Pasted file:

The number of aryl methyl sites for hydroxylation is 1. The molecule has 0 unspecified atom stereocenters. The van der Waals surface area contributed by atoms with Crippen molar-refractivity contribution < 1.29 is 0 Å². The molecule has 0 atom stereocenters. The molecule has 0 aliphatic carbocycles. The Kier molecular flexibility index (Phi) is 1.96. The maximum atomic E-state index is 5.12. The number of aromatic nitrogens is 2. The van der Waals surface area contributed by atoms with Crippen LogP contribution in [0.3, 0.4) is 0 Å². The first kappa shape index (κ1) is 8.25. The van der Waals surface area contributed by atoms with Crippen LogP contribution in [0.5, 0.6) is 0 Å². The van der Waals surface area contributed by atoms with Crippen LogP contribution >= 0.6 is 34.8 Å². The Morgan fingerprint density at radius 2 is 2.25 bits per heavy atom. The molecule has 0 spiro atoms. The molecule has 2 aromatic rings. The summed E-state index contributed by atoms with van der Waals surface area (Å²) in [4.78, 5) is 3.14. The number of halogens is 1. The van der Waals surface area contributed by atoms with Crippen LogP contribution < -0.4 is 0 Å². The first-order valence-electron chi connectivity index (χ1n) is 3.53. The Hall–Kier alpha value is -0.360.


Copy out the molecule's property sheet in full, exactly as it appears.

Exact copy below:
The number of aryl methyl sites for hydroxylation is 1. The molecule has 0 unspecified atom stereocenters. The van der Waals surface area contributed by atoms with Crippen molar-refractivity contribution < 1.29 is 0 Å². The molecule has 0 atom stereocenters. The molecule has 0 aliphatic carbocycles. The Kier molecular flexibility index (Phi) is 1.96. The maximum atomic E-state index is 5.12. The number of aromatic nitrogens is 2. The van der Waals surface area contributed by atoms with Crippen LogP contribution in [0.3, 0.4) is 0 Å². The first kappa shape index (κ1) is 8.25. The van der Waals surface area contributed by atoms with Crippen LogP contribution in [0.5, 0.6) is 0 Å². The van der Waals surface area contributed by atoms with Crippen LogP contribution >= 0.6 is 34.8 Å². The Morgan fingerprint density at radius 2 is 2.25 bits per heavy atom. The molecule has 0 spiro atoms. The molecule has 2 aromatic rings. The summed E-state index contributed by atoms with van der Waals surface area (Å²) in [4.78, 5) is 3.14. The number of halogens is 1. The van der Waals surface area contributed by atoms with Crippen LogP contribution < -0.4 is 0 Å². The first-order valence-electron chi connectivity index (χ1n) is 3.53. The Hall–Kier alpha value is -0.360.